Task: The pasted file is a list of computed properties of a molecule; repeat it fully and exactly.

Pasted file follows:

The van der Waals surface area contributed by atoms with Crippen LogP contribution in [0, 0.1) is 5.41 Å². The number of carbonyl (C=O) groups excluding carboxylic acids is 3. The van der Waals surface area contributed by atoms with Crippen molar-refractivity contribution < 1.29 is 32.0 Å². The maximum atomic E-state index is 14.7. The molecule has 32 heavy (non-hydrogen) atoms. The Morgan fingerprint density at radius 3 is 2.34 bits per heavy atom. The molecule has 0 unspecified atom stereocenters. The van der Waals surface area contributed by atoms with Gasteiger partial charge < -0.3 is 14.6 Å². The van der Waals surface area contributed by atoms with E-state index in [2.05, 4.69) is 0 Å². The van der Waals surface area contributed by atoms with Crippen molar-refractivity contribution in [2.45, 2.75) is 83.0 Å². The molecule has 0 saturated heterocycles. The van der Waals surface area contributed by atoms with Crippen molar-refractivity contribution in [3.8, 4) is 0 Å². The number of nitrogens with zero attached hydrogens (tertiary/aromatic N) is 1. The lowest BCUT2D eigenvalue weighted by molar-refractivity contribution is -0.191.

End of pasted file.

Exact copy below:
The van der Waals surface area contributed by atoms with Crippen LogP contribution in [0, 0.1) is 5.41 Å². The number of carbonyl (C=O) groups excluding carboxylic acids is 3. The van der Waals surface area contributed by atoms with Crippen molar-refractivity contribution < 1.29 is 32.0 Å². The maximum atomic E-state index is 14.7. The molecule has 32 heavy (non-hydrogen) atoms. The Morgan fingerprint density at radius 3 is 2.34 bits per heavy atom. The molecule has 0 unspecified atom stereocenters. The van der Waals surface area contributed by atoms with Gasteiger partial charge < -0.3 is 14.6 Å². The van der Waals surface area contributed by atoms with E-state index in [2.05, 4.69) is 0 Å². The van der Waals surface area contributed by atoms with Crippen molar-refractivity contribution in [2.45, 2.75) is 83.0 Å². The molecule has 0 saturated heterocycles. The van der Waals surface area contributed by atoms with Crippen molar-refractivity contribution in [3.8, 4) is 0 Å². The number of nitrogens with zero attached hydrogens (tertiary/aromatic N) is 1. The lowest BCUT2D eigenvalue weighted by molar-refractivity contribution is -0.191.